Obesity is a growing global concern. Data suggests the number of obese people in the world has tripled since 1975 to approximately 2.1 billion—roughly 30% of the total population—and this number continues to rise.
Obesity is one of the leading causes of preventable death, dramatically decreasing not just a person's overall quality of life but also their life expectancy. Obesity puts people at higher risk for diabetes, heart disease, and even certain types of cancer. Additional health risks from diabetes include osteoarthritis, sleep apnea, kidney disease, strokes, and high blood pressure. Pregnant women who are obese may suffer from complications that can lead to health problems for the mother or child.
Because of the many health concerns associated with obesity, it can be used as a major overall health indicator of a population. The healthiest countries in the world generally have lower obesity rates.
The good and bad of BMI
One frequently used measure of obesity all over the world is Body Mass Index, or BMI. Introduced in the 1830s, this measure considers a person's weight in relation to their height. A normal BMI is 18.5 to 24.9, and a BMI of 30 or higher is considered obese.
Despite its popularity, BMI is widely considered to be a flawed metric. It fails to consider vital influencing factors such as body type, gender, age, and bone density. Moreover, BMI can't distinguish between muscle and fat.
This can lead to clearly inaccurate results, particularly in athletes. For example, professional wrestler "Stone Cold" Steve Austin in his prime was a heavily muscled picture of physical fitness—but his 6'2" height and 252-lb (114kg) weight gave him a BMI of 32.4, classifying him as obese.
Because of results such as these, BMI is a fairly imprecise determiner of whether or not a given person is overweight. However, because of its global ubiquity, it remains the best currently available metric to use for country-to-country comparisons.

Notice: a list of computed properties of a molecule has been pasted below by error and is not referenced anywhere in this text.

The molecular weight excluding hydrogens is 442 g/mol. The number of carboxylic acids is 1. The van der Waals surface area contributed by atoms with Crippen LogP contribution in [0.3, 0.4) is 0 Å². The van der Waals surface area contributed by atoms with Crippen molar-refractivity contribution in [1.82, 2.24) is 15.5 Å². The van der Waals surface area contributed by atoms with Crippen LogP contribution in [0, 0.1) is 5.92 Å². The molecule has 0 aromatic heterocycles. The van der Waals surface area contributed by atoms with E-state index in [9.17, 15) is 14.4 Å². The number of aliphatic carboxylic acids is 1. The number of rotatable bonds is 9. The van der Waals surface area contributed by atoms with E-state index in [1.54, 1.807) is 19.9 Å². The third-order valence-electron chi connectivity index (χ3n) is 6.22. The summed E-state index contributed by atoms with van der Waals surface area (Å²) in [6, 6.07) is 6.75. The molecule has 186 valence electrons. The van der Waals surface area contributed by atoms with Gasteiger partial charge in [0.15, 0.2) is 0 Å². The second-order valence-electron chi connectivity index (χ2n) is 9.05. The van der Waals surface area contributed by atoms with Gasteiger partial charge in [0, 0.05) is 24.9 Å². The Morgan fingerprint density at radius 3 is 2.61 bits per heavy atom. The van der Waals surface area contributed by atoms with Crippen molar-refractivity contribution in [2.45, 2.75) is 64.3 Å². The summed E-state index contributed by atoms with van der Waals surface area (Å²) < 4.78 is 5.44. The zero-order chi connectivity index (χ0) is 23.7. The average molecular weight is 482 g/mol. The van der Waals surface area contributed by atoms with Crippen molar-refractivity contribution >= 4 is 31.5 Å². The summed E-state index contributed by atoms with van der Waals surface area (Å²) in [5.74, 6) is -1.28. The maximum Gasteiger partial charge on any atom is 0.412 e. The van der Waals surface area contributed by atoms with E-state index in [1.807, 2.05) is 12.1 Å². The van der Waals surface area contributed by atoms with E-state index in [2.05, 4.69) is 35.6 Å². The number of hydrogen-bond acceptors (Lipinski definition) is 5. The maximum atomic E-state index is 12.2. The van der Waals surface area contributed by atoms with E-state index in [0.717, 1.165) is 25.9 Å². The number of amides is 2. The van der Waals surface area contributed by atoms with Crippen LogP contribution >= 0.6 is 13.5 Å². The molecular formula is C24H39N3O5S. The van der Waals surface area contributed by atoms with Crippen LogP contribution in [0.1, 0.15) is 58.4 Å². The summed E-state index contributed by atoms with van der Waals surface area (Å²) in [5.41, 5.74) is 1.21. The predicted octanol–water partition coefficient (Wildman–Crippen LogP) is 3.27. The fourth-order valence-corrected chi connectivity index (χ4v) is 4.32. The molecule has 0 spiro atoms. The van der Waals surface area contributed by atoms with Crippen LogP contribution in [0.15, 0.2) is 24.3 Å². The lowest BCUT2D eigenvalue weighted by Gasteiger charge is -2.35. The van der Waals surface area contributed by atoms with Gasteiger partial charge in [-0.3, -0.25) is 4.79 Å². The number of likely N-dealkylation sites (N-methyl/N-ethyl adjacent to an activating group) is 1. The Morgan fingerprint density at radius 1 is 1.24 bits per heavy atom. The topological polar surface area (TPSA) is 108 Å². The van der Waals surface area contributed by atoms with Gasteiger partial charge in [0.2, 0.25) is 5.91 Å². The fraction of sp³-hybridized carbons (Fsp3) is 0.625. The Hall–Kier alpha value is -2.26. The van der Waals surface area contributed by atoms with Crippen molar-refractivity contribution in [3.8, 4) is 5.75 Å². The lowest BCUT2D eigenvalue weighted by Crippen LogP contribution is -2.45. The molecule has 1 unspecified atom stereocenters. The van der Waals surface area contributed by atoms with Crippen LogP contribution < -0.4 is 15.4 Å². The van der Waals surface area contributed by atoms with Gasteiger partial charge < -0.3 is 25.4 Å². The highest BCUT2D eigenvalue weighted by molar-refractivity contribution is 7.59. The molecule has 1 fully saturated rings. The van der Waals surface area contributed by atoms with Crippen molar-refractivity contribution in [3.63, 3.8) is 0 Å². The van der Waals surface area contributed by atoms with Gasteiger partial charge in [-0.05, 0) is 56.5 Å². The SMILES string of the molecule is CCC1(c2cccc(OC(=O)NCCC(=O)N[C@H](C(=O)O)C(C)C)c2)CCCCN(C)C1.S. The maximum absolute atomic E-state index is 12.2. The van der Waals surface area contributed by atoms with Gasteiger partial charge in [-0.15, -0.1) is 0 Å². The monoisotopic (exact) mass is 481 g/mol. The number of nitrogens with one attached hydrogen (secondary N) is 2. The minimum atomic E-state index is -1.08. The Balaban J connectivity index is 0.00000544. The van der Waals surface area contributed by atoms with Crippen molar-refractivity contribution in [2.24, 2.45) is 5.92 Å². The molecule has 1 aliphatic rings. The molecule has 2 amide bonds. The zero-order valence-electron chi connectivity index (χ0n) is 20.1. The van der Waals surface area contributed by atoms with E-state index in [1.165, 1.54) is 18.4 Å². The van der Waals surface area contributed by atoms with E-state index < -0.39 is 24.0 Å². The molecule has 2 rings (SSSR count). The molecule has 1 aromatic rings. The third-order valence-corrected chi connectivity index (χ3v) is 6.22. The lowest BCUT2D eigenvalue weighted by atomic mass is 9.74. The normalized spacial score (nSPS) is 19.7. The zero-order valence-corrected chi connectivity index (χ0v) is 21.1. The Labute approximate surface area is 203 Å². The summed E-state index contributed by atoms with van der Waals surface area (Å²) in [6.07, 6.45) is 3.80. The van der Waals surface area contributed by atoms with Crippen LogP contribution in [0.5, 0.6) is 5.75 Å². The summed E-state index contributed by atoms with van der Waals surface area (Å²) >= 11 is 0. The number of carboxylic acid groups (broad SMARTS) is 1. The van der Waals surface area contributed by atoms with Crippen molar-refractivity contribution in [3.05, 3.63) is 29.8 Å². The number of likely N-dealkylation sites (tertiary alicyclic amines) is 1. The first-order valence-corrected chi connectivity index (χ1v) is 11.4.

A newer, but notably more consistent test for obesity is waist-to-height ratio, or WHtR. According to WHtR, a person is obese if the circumference of their waist measures more than half their height. Thus, a WHtR of .5 or lower is healthy, and a WHtR of higher than .5 is obese (though the cutoff rises to .6 for patients aged 50 and older).
Obesity from country to country
National obesity is typically measured by examining either the average BMI of its citizens or the percentage of citizens whose BMI qualifies as obese. These methods give similar, but different results. For example, the World Health Organization's 2016 data yields the following results:
10 Most Obese Countries in the World, 2016 (measured by average BMI)*:
- Cook Islands (32.9)
- Nauru (32.5)
- Niue (32.4)
- Samoa (32.2)
- Tonga (32.2)
- Tuvalu (30.8)
- Kiribati (30.1)
- Saint Lucia (30.0)
- Micronesia (29.7)
- Egypt (29.6)
10 Most Obese Countries in the World, 2016 (measured by percentage of obese adults)*:
- Nauru (61.0%)
- Cook Islands (55.9%)
- Palau (55.3%)
- Marshall Islands (52.9%)
- Tuvalu (51.6%)
- Niue (50%)
- Tonga (48.2%)
- Samoa (47.3%)
- Kiribati (46.0%)
- Micronesia (45.8%)
*For the complete list of all countries, see the table below.
While it's easy to assume that the easy availability of rich, decadent foods in the world's wealthiest and most developed countries would make them the most obese, this isn't always the case. The United States and the United Kingdom are two of the most economically rich and developed countries globally. However, they'd place 18th and 48th respectively when ranked by BMI, and 123rd and 95th when ranked by percentage of obese adults.
Oceania seems to be especially challenged by obesity. One proposed cause is that foreigners taught the locals to fry their meals, abandoning their traditional cultivation, preparation, and preserving skills. Other possible factors include genetic predisposition; an increased tendency to replace local food sources with less nutritious imported options; and the rise of fast-food restaurants, which have replaced healthier local food (a scenario mirrored in Kuwait).
Additionally, the World Health Organization posits that the rising costs of healthy food and increased food scarcity in underdeveloped nations is a contributing factor to obesity in poor and/or developing nations and least developed nations.